Joe Biden is the president-elect of the United States of America.
And it looks like Michele Flournoy will be the secretary of defense. This should worry those who believe in a world defined by international law, peace, and a non-militaristic policy.
The rise of China has drawn much attention from foreign policy thinkers and arms control advocates over the past several years. She served in prior Democratic administrations and gave us a picture of what her China policy might look like in her recent essay, "How to Prevent a War in Asia ," in Foreign Affairs. Flournoy said U.S. military capabilities should be enhanced so our country can “credibly threaten to sink all of China’s military vessels, submarines, and merchant ships in the South China Sea in 72 hours.” Former Army Col. Andrew Bacevich stated in his story “The China Conundrum: Deterrence as Dominance” that Flournoy’s ideas do not address the issue of how China will react if we engage in her deterrence strategy. Bacevich accurately states China is unlikely to respond with passivity.
Tensions between China and the United States over the South China Sea, Hong Kong, and Taiwan are also worrisome. The Trump administration’s approach made matters worse, as the administration slapped tariffs on the country in an unwise manner and used the COVID-19 pandemic to drive our two countries apart. It must be added that both the United States and China made mistakes on the COVID-19 response.
Flournoy’s thinking shares the flawed logic of our post-Cold War strategy — it is based around the idea that our country should dominate the world and not acknowledge the existence of other geopolitical powers in the world, even though we might be able to cooperate with them in building a law-driven world, despite the fact that China is a despicable, totalitarian country. Flournoy does not acknowledge that China, like the United States, has legitimate interests in the world. She also pays no attention to how much money her plan will cost in a country with so many domestic problems, as we need to address the greenhouse effect, healthcare, infrastructure, research and development, fighting the current and future pandemics, and unaffordable education. The longtime defense civil servant fails to acknowledge that her plan will kick off a costly arms race or that endless wars are a security issue themselves.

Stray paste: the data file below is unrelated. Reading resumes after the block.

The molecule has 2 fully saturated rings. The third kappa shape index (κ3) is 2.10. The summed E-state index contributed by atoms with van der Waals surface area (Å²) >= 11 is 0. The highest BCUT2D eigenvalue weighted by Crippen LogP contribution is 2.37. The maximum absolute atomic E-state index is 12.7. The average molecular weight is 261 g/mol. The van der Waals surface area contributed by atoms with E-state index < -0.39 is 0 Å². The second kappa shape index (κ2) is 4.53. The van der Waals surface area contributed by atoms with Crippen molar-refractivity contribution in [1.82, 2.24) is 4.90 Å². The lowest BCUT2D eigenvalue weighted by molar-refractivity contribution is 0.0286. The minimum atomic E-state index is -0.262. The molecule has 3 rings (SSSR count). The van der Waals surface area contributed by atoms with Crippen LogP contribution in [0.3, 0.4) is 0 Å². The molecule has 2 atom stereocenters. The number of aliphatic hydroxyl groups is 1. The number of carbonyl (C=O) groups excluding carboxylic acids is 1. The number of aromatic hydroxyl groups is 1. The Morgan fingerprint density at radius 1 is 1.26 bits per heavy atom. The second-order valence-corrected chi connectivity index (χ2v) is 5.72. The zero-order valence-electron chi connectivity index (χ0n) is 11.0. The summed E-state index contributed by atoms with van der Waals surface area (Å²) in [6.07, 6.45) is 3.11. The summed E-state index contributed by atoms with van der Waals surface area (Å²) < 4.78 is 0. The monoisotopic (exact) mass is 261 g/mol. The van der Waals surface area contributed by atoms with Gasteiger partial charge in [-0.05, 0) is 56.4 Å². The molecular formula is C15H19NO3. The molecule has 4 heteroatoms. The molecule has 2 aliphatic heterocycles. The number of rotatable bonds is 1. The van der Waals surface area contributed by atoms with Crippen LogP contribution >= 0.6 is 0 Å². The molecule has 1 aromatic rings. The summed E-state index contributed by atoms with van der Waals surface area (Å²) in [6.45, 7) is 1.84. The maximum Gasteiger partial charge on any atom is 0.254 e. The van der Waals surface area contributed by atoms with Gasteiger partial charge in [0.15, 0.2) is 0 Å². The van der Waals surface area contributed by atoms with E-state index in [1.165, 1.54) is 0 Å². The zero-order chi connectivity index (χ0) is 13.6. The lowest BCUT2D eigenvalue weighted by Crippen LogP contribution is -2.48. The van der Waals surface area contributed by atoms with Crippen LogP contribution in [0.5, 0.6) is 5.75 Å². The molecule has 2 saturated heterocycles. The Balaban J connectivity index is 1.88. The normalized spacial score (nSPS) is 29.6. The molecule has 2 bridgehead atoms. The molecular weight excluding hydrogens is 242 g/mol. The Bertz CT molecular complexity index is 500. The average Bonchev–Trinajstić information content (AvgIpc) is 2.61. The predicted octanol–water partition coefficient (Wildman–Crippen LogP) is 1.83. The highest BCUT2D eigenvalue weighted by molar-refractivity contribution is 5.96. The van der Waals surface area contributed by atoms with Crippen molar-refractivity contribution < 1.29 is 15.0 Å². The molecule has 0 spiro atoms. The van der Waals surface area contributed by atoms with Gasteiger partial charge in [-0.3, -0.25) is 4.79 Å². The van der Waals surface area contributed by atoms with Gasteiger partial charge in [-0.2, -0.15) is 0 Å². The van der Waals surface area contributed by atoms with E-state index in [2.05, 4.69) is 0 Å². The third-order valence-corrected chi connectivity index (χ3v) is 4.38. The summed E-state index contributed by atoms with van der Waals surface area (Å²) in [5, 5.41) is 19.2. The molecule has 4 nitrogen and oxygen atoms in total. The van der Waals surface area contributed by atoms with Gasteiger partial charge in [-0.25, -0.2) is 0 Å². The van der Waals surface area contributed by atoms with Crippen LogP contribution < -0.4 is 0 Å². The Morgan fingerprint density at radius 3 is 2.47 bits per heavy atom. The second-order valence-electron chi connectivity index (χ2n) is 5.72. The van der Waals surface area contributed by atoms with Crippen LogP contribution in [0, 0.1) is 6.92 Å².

Bacevich wisely uses history as a guideline to reveal Flournoy’s flawed deterrence theory. Great Britain in the 1800s was a declining imperial power, and it chose to engage in an arms race with Germany, a rising power. The arms race did little to enhance Great Britain’s deterrence power and war broke out in 1914. The arms race only accelerated Great Britain’s decline. The United States engaged in a four-decade arms race with Soviet Russia (Cold War) with the Soviet Union breaking up in the early 1990s. We were close to a nuclear war in the Cuban Missile Crisis of the 1960s. Bacevich warns against another Cold War with China serving as a substitute for Soviet Russia.
During the Cold War, where China spent roughly four decades in the Soviet orbit and then moved into the U.S. orbit in the Sino-Soviet split, the country could barely feed itself and produced little Americans purchased. Now China is our biggest trading partner, and it holds $1 billion in U.S. debt. The American business establishment is connected to China, as it is a source of production as well as a market.
Flournoy feels that the most credible power is hard power, or military power. The companies that make weapons for our military — and have an enormous amount of economic and political influence — won’t pick a fight with her ideas. The citizens of our country who are coping with greenhouse effect-induced wildfires and the COVID-19 pandemic — which is bringing us packed hospitals that might go bankrupt — will gain little from this doctrine. Citizens should know more than anyone else that genuine security is not about projecting military power. Bacevich correctly states that the threats to our own continent are in our own continent!
China’s behavior toward Hong Kong and Taiwan and its recent crackdown on Muslim and Buddhist meeting places are problematic, and there will be competition in the economic realm between our two countries in the future. However, we must keep the geopolitical tug-of-war out of the military realm. Issues such as climate change and pandemics will require cooperation between the United States and China. The spirit of cooperation on a few basic issues can bring about a more orderly world. In time, China’s authoritarian system will wane, and we will be able to find more points of cooperation.
executive director of the Peace Economy Project